The breakpoint in the dic (Yq) seems to be limited more in the PAR1 region (pseudo autosomal region 1), whereas the dic (Yp) appears to have a common breakpoint (70%) in distal Yq11 region where eurochromatin region begins (10, 11) (Figure 6). The acentric fragments were generally lost after fusion between two arms of the Y chromosomes. Different mechanisms for the formation of dicentric isochromosomes had been described (14-16). Based on these informations it is possible to draw two different Models A and B for the dic (Y) development pathway. The mechanism of sister chromatid breakage and reunion seems most evident (14-16). This mechanism of breakage in the short arm of a Y chromosome and reunion of the broken ends is presented in Figure 7.

The phenotype of patients with dicentric Y chromosomes differs from Turner like females to infertile males. The structure of the dicentric Y isochromosome, the Y chromosome breakpoints and the level and tissue distribution of mosaicism are the variables thought to be responsible for the variable phenotypes. However for dicentric Y-chromosomes it is still difficult to predict phenotypes from karyotype findings. Of 50 cases reviewed with dic(Yq), 22(44%) cases were phenotypically female, 16(32%) were phenotypic male and 12(24%) had intersex features. More than 95% of the dic (Y) chromosome cases were in the mosaic form(20).

Our patient had a mos 45, X/46, X, psu dic (Yq) (qter→p11.32::p11.2→qter) mosaicism. The normal differentiation of the testis (apart from germ cells) in our patient showed that there had been SRY expression above the critical threshold to induce testis differentiation. FISH analyses with SRY-probes and the loss of one DNA marker 200 kb distant of the SRY-gene clearly showed that one SRY-gene is missing (only 50% SRY-gene-product). Unfortunately no information about mosaicism in other tissues of our patient is available, because we had no access to fibroblast cells or gonadal tissues.

Some studies suggest that the reason for the presence of the mosaicism phenomenon in the dic (Y) chromosome patients were mistakes occurring during gametogenesis before the spermatid-stage, but since the majority of these patients show different proportion of mosaic cell lines in their tissues, therefore it is possible to assume that such occurrence in mosaic cases is most likely an event in early division stage after fertilisation (a postzygotic event). The double presence of the Y-chromosome genes in some tissues, in which Y-genes have high expression, is probably a disadvantage for the cell proliferation and differentiation. Therefore it is possible that the cell line without dic(Y) can divide faster compare to cell line with dic(Y). Review of the published mosaic cases’s data support this hypothesis. Also finding an extremely increasing rate of 45, X cell line in the fibroblast and female gonadal tissues support this opinion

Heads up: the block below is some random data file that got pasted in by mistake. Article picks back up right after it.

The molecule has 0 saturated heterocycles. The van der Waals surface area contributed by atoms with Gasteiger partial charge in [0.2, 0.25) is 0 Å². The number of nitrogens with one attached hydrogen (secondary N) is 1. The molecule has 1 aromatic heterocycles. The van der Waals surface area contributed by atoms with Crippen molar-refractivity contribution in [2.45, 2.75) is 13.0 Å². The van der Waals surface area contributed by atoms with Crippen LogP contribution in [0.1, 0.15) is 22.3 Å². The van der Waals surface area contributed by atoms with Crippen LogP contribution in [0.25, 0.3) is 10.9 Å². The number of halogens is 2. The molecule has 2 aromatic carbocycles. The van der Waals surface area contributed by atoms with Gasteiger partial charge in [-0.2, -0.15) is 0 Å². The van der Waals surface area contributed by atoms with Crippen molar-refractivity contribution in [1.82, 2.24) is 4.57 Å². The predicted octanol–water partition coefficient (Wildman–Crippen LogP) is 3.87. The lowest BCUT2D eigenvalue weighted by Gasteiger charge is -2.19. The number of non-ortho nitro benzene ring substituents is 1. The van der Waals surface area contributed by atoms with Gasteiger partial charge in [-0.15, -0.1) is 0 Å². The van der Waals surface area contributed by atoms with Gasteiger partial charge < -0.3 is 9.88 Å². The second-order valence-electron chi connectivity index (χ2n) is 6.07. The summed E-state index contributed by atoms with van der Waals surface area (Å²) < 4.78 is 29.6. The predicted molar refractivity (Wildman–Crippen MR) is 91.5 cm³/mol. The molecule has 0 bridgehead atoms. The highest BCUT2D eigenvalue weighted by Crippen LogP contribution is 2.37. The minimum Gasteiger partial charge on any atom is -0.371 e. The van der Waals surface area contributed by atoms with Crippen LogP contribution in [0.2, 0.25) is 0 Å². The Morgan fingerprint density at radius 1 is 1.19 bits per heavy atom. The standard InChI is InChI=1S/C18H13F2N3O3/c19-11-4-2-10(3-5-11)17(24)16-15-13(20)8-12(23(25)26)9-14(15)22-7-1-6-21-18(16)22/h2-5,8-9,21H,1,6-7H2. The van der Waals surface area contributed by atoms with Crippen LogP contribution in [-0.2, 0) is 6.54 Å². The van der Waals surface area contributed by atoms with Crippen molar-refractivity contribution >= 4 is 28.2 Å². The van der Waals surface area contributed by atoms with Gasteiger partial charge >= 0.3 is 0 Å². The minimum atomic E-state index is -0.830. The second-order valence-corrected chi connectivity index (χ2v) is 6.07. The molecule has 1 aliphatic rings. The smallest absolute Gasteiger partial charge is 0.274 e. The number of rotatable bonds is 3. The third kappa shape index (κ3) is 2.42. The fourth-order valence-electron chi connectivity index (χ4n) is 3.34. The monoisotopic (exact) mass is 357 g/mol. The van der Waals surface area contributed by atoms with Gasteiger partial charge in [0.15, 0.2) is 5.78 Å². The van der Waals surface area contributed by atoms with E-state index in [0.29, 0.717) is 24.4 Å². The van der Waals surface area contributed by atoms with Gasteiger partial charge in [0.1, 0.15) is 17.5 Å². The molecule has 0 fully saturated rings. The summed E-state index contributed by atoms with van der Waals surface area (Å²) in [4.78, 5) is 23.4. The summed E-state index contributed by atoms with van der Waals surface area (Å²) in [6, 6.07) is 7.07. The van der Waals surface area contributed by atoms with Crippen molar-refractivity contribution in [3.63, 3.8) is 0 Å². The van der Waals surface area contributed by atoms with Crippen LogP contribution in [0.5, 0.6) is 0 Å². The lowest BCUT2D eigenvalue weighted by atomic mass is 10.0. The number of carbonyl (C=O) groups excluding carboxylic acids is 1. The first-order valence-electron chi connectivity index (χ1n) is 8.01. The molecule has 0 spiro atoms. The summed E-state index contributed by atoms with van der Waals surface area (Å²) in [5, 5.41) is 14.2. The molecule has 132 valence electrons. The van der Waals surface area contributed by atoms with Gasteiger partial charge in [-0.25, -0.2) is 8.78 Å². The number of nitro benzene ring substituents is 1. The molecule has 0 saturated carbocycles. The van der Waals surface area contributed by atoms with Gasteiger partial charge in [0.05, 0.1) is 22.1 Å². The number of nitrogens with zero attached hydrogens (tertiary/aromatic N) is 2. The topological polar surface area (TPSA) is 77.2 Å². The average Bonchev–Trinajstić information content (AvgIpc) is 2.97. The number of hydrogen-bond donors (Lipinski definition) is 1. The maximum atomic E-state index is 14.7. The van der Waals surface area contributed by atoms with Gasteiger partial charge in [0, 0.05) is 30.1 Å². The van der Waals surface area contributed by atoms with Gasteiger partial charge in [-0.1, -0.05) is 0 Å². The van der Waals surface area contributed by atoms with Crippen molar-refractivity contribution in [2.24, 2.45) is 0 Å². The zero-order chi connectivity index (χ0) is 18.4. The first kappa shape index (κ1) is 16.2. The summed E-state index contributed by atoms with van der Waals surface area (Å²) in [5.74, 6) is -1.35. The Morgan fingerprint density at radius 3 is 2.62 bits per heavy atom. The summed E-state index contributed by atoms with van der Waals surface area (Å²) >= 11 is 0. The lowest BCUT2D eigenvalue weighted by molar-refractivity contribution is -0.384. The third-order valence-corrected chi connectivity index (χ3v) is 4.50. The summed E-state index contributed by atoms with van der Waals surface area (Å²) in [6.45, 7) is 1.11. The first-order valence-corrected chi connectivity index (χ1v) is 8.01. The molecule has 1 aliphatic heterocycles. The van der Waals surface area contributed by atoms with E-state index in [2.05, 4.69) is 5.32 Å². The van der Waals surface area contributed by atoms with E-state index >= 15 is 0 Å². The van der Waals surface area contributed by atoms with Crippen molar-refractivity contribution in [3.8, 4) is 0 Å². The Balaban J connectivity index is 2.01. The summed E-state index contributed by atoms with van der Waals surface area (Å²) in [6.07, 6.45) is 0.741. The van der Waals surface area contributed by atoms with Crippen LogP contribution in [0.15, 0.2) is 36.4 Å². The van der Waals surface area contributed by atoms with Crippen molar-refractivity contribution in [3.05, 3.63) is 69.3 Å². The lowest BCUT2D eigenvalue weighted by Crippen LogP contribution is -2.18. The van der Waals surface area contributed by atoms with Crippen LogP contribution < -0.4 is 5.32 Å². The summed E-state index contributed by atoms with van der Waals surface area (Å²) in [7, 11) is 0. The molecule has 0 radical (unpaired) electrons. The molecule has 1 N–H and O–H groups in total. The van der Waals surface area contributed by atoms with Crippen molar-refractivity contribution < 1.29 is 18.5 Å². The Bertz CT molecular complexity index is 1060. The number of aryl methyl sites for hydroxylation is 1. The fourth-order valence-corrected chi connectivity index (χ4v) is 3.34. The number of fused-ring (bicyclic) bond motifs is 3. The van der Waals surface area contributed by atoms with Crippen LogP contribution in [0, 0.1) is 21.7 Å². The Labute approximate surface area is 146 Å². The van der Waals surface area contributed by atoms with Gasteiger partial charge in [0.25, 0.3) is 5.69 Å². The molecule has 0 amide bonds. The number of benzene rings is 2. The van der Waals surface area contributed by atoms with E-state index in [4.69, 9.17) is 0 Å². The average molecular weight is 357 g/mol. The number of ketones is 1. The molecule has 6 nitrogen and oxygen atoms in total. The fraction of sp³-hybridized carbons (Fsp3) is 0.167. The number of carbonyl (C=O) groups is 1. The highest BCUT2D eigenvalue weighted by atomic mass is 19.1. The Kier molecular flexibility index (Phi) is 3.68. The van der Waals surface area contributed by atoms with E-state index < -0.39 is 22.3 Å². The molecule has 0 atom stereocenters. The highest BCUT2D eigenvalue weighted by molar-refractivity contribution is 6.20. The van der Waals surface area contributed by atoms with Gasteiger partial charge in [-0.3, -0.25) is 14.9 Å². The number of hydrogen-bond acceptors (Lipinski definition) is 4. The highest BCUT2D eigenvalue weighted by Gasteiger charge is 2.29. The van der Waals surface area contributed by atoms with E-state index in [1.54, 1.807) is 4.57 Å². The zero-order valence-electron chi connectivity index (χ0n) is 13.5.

According to the FISH results described in Figure 4 the subtelomeric regions in both Yp arms of the dicentric Y chromosome must be lost. The BAC probe RP11-800K15 used for subtelomeric analysis covers the SHOX gene too. The Short Stature Homeobox-containing gene, (SHOX), located on the distal ends of the X and Y chromosomes, encodes a homeodomain transcription factor responsible for a significant proportion of long-bone growth. Patients with mutations or deletions of the SHOX gene, including those with Turner syndrome [TS] who are haploinsufficient for SHOX, have variable degrees of growth impairment, with or without a spectrum of skeletal anomalies consistent with dyschondrosteosis (17).

It is already known that the distal ends of the short arms of the X and the Y chromosome are identical composed of 2.6 Mb DNA sequences (18). This region is called pseudoautosomal region 1 of the short arm (PAR1). Because Xp terminal deletions invariably result in short stature irrespective of the breakpoints, and small Yp terminal deletions equally lead to short stature, it has been suggested that a growth gene escaping X-inactivation resides in the PAR1, whose loss causes short stature in both sexes (19). Our case is the first report with 45, X/46, X, dic (Yq) karyotype which has been screened for SHOX gene using FISH analyses with evidence both SHOX genes missing at the psu dic (Yq). The SHOX gene maps to PAR1-region on the short arm of Chromosome X and Y. A reduced copy number of this gene in 332 adult turner patients with non-mosaic 45,X karyotype led to 100% short stature, whereas 52 turner patients with non-mosaic 46,X,Xp- karyotype led only to  88% (47) short stature, suggesting its key role for normal development in females (20).